Oct 15, 2009

Interpreting the ActiveMQ 5.3.0 SpecJMS2007® Result

Hot on the heels of the latest Apache ActiveMQ release, official SpecJMS2007® Results appear. ActiveMQ does 156 vertical and 60 horizontal. But what does that mean?

Some Background
SpecJMS2007® is a representative, long-running, comparative test. Let me take each of these in turn.

By representative, I mean that it contains a mix of business interactions that utilises point to point (or queue semantics) and publish/subscribe (topic) semantics. The message sizes vary within limits using random generators and there is a mix of non-persistent and persistent messages. All persistent messages are delivered and consumed within transactions. In reality, the interactions are based around a supermarket supply chain application which provides a rich tapestry for realistic actor interplay. Supermarkets querying suppliers, suppliers interacting with distribution centers and throughout, management in headquarters, keeping track of all dealings.

By long running, I mean that the scenario lasts a minimum of 30 minutes, excluding a warm-up period. The verification phase is based on periodic throughput and response time sampling during that period. In this way, the test verifies the sustainable load characteristics of a JMS Broker.

By comparative, I mean that the test artifacts and environment are completely specified such that results are totally reproducible. For example, if the broker implementation is swapped out from the ActiveMQ submission bundle, a comparable result for the same platform can be obtained. The platform (or OS and hardware configuration) must be maintained to produce comparable results. This focuses the comparison on the implementation of the broker, which is the intention.

Explain the Numbers

The numbers are seed values. They provide the base value or multiplier on which subsequent decisions like the number of destinations, quantity of messages etc. are determined for a given test run. An increase in the seed value has a cascade effect on the overall load that is placed on the system. If the seed value is too high, the overall load will result in a failed test. Either because of unacceptable throughput variance or because of response times exceeding predetermined ranges. To pass the test for a given seed value, all response time and throughput expectations must be met.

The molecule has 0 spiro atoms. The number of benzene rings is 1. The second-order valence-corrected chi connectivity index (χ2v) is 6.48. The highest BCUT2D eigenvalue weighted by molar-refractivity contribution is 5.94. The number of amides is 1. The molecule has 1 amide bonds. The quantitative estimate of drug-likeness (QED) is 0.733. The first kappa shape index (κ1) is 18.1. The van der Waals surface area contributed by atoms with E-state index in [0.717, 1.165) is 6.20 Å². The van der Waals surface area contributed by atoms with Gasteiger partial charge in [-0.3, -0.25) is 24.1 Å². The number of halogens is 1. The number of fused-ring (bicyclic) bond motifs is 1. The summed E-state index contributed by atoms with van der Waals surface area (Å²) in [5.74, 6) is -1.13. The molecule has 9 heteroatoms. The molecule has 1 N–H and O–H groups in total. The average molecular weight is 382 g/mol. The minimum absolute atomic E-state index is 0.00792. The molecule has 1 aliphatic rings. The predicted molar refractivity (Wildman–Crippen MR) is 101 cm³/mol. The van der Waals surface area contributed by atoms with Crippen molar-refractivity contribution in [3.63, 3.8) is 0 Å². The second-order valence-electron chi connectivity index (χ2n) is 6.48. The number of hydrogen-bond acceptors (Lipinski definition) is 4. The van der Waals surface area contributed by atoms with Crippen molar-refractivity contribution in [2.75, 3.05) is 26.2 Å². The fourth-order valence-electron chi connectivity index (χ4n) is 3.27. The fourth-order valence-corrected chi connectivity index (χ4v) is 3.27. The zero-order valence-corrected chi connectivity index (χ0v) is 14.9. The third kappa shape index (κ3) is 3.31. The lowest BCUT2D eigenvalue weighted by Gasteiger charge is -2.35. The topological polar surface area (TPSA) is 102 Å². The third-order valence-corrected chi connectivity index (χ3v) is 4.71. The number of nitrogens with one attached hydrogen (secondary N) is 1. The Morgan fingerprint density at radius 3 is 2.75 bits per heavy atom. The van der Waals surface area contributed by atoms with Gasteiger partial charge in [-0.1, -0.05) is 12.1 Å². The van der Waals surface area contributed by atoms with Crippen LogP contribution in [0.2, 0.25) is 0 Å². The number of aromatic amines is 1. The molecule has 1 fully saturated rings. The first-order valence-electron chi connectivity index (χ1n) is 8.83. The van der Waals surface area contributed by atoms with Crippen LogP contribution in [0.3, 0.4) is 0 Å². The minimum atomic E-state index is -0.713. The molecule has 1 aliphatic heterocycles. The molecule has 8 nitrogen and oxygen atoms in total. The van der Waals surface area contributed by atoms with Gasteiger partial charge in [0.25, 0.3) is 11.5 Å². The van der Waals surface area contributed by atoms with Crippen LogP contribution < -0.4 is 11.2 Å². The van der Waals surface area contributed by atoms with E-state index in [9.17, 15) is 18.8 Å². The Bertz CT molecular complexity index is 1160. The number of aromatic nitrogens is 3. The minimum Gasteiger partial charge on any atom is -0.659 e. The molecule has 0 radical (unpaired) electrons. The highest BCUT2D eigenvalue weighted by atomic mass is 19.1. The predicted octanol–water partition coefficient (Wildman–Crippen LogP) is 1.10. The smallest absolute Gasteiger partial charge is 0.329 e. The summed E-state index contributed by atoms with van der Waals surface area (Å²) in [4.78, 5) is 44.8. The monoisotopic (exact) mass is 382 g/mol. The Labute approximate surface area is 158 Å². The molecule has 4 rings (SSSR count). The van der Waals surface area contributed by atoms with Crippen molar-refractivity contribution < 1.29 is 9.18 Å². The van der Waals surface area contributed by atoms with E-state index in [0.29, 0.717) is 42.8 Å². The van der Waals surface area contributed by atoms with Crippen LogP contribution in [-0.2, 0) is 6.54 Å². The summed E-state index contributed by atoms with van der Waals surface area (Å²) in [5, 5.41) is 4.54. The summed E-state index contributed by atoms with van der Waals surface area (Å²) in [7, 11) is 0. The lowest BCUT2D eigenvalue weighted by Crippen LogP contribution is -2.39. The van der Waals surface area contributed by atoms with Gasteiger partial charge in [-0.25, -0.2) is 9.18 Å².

The vertical and horizontal qualifiers refer to the SpecJMS2007® workload topologies. The topologies are not directly comparable because the seed multipliers have different effects in both topologies.

As the seed value increases, the vertical scenario aims to increase the number of messages that are processed for a given number of destinations. So in the supermarket supply chain parlance, this means increasing the quantity and variety of stock that is maintained and the frequency of replenishment of said stock. The number of supermarkets and suppliers etc. remains constant as the base seed value increases. In this way, the ability of the broker to deal with increased load on existing destinations is explored. Another way of looking at this is that the depth of the destinations rather than the number of destinations is increased.

As the seed value increases, the horizontal scenario aims to increase the number of destinations while using a fixed load of messages. This corresponds to adding more supermarkets, suppliers and distribution centers. The quantities of stock and the frequency of replenishment is constant. In this way, the ability of the broker to deal concurrently with large numbers of destinations is explored.

In short, the numbers are meaningless in isolation as they are the units of SpecJMS2007® performance measurement and these units have no real-world corollary. Where they are useful is when used in comparison with another run of the SpecJMS2007® test using a different JMS implementation or with some broker configuration tweak.

For example, there are two platform variants of the results, one with Hyper Threading(HT) enabled and the other with HT disabled. The effect is significant indeed, with the vertical successful seed value going from 138 to 156 and horizontal from 52 to 60. So turn HT on!